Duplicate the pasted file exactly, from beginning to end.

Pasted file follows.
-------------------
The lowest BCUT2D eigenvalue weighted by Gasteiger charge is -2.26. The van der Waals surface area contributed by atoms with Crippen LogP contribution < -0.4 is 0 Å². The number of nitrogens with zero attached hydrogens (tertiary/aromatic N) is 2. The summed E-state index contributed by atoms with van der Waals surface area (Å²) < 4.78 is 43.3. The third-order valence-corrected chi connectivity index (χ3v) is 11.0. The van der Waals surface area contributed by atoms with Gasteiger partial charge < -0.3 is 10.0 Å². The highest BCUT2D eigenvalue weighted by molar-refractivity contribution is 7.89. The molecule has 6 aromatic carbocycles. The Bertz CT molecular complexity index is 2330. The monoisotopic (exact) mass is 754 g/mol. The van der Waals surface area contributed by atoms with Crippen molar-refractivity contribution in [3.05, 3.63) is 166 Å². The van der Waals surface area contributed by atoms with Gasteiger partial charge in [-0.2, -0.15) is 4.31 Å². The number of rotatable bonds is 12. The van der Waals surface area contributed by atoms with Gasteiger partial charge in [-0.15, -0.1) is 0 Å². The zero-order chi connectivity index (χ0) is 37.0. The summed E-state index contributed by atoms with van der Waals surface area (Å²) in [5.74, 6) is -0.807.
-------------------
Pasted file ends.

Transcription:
The lowest BCUT2D eigenvalue weighted by Gasteiger charge is -2.26. The van der Waals surface area contributed by atoms with Crippen LogP contribution < -0.4 is 0 Å². The number of nitrogens with zero attached hydrogens (tertiary/aromatic N) is 2. The summed E-state index contributed by atoms with van der Waals surface area (Å²) < 4.78 is 43.3. The third-order valence-corrected chi connectivity index (χ3v) is 11.0. The van der Waals surface area contributed by atoms with Gasteiger partial charge < -0.3 is 10.0 Å². The highest BCUT2D eigenvalue weighted by molar-refractivity contribution is 7.89. The molecule has 6 aromatic carbocycles. The Bertz CT molecular complexity index is 2330. The monoisotopic (exact) mass is 754 g/mol. The van der Waals surface area contributed by atoms with Crippen molar-refractivity contribution in [3.05, 3.63) is 166 Å². The van der Waals surface area contributed by atoms with Gasteiger partial charge in [-0.2, -0.15) is 4.31 Å². The number of rotatable bonds is 12. The van der Waals surface area contributed by atoms with Gasteiger partial charge in [-0.15, -0.1) is 0 Å². The zero-order chi connectivity index (χ0) is 37.0. The summed E-state index contributed by atoms with van der Waals surface area (Å²) in [5.74, 6) is -0.807.